Where next? That’s an excellent question!

Just in case you’ve recently joined us or fancy a reminder, this has been our route so far…

…but we also thought it was about time to give an update on our plans – it’s been a while!

Late January to late March πŸ‡»πŸ‡³πŸ‡°πŸ‡­πŸ‡ΉπŸ‡­πŸ‡±πŸ‡¦πŸ‡²πŸ‡ΎπŸ‡ΈπŸ‡¬

We’ve been keeping a close eye on the Chinese borders and available ferry connections since we arrived in Seoul on 23rd November, but sadly it doesn’t look like things are changing quickly enough for us to continue our journey over land and sea. So, we are reluctantly boarding a flight to leapfrog China and take us towards Southeast Asia. Although we’re not delighted at taking another flight, at least this comes at the end of two full months of travel through South Korea and Japan. Our goal to minimise our carbon emissions is definitely encouraging us to think carefully about our route and we’ve flown much less frequently than we would have done otherwise.

So, it’s onto Southeast Asia, where we plan to spend at least two months making our way from Vietnam’s capital, Hanoi, to the city state of Singapore. We’ll be resisting temptation to take any of the cheap flight connections around the region and are looking forward to some marathon bus and train journeys. After being spoilt with a very clean and comfortable couple of months in South Korea and Japan, it’s back to some more intrepid travel for us!

We plan to move south through Vietnam, passing through the hectic old town of Hanoi, the ancient capital Hue, the relaxed fishing village of An Bang, and the colonial hilltop town of Dalat before reaching the chaos of Ho Chi Minh City (Saigon). We’re then planning to have a ‘holiday’ (ha!) in the tiny Con Dao archipelago. Next, we’ll turn north into Cambodia and Thailand, then briefly cross into Laos before heading south again through Thailand towards peninsular Malaysia and finally Singapore. We’ve visited a few of these countries previously, so we’ll be trying to resist temptation to only revisit lovely places we’ve been before and find some new spots! We are incredibly excited about the food (no change there).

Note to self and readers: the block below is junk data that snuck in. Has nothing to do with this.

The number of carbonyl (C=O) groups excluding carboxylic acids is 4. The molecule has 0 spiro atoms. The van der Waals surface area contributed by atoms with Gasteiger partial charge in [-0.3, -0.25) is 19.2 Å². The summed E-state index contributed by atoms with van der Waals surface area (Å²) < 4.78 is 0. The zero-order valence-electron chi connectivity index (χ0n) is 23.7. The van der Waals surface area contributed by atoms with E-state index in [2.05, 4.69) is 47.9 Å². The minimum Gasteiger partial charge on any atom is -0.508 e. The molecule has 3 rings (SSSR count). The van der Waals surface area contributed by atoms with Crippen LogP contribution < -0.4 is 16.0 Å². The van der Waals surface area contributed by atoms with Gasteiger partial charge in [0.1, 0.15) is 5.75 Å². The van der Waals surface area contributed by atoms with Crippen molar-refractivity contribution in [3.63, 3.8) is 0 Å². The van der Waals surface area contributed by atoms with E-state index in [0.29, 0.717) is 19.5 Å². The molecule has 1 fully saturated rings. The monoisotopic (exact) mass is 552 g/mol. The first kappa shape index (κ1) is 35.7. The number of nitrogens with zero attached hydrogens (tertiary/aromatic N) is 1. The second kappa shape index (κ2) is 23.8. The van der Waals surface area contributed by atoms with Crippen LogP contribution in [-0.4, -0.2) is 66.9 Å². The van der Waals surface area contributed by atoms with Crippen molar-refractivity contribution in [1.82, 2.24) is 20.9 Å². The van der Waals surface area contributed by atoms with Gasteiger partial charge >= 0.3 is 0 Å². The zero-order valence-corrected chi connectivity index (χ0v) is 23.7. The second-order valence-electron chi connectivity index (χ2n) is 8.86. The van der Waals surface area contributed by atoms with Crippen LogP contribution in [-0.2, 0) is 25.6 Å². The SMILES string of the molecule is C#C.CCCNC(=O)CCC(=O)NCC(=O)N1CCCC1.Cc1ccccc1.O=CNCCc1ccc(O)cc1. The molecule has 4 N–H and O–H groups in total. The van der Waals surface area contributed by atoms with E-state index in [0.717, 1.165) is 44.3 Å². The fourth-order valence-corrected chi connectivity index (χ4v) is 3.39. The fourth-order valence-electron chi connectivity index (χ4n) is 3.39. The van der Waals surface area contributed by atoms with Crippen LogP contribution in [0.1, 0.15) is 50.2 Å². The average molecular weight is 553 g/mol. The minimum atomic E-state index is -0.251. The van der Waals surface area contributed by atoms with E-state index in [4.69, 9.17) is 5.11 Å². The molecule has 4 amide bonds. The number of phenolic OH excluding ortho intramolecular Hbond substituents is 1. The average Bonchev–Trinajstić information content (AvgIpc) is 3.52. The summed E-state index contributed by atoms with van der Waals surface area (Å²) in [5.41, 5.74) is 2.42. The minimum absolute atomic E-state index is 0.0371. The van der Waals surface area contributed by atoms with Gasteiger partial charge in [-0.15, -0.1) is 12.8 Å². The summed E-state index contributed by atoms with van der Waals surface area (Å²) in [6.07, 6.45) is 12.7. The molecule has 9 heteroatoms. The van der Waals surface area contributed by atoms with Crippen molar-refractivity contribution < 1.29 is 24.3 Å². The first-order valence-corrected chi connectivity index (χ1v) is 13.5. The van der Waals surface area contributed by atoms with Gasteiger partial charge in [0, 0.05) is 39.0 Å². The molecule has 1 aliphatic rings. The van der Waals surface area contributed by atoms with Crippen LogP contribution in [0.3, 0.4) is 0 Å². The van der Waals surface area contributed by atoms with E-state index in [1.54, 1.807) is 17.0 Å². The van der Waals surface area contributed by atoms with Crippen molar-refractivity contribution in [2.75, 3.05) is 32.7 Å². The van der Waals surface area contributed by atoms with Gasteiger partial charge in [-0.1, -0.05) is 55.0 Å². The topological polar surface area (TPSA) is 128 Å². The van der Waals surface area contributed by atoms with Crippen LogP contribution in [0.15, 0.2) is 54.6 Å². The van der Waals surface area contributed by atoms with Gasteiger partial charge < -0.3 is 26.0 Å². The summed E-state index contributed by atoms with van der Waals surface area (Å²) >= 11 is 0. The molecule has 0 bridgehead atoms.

Disclaimer: this route is definitely subject to change!

April and early May πŸ‡³πŸ‡Ώ

After Southeast Asia, our plans are even more open, but we have the vague idea that we’d like to go ‘all the way around’. So, we spent a long time looking at sea connections to Indonesia or the Philippines and then onto Australia to continue our route this way, but there are quite a lot of pirate-infested waters around this region 😬 I’m assuming that walking the plank isn’t actually as fun as it sounds, so we might give this a miss. Instead, we’ll probably head to New Zealand in time for autumn and spend April and part of May there.

We considered whether to fly from Singapore to Cairns, travel down the east coast of Australia towards Melbourne (a city we’re both keen to visit) and then fly from Melbourne to Auckland, in order to minimise our time in the air.

However, our calculations suggested that the difference in carbon emissions between taking one direct flight or taking two shorter flights would have been minimal. Once we took into account the estimated emissions from our overland travel too, it was actually slightly better to fly the whole way from Singapore to Auckland (1171 vs 1185 kgCO2e). This wasn’t what we expected, so we’re glad we checked! Based on these carbon calculations and the fact that we’re a bit tight for time to get to New Zealand before winter sets in, we’ll have to save Melbourne for next time we travel around the world πŸ˜‰

Mid-May onwards πŸ‡ΊπŸ‡ΈπŸ‡¨πŸ‡¦

Next, it’ll be on to North America to cross the continent before flying home to see friends and family for a while around August time. We really wanted to take a trip on the Queen Mary II (the world’s only ocean liner), which would have taken us from New York to Southampton in style and without flying, but sadly, it turns out that cruise ships emit at least twice as much carbon as flying. Having discovered the astronomical carbon emissions of this type of ship, it doesn’t sound like such an appealing alternative any more!

As always, our plans are very fluid but we’d be delighted to pick up any waifs and strays who might find themselves near our route – just let us know…

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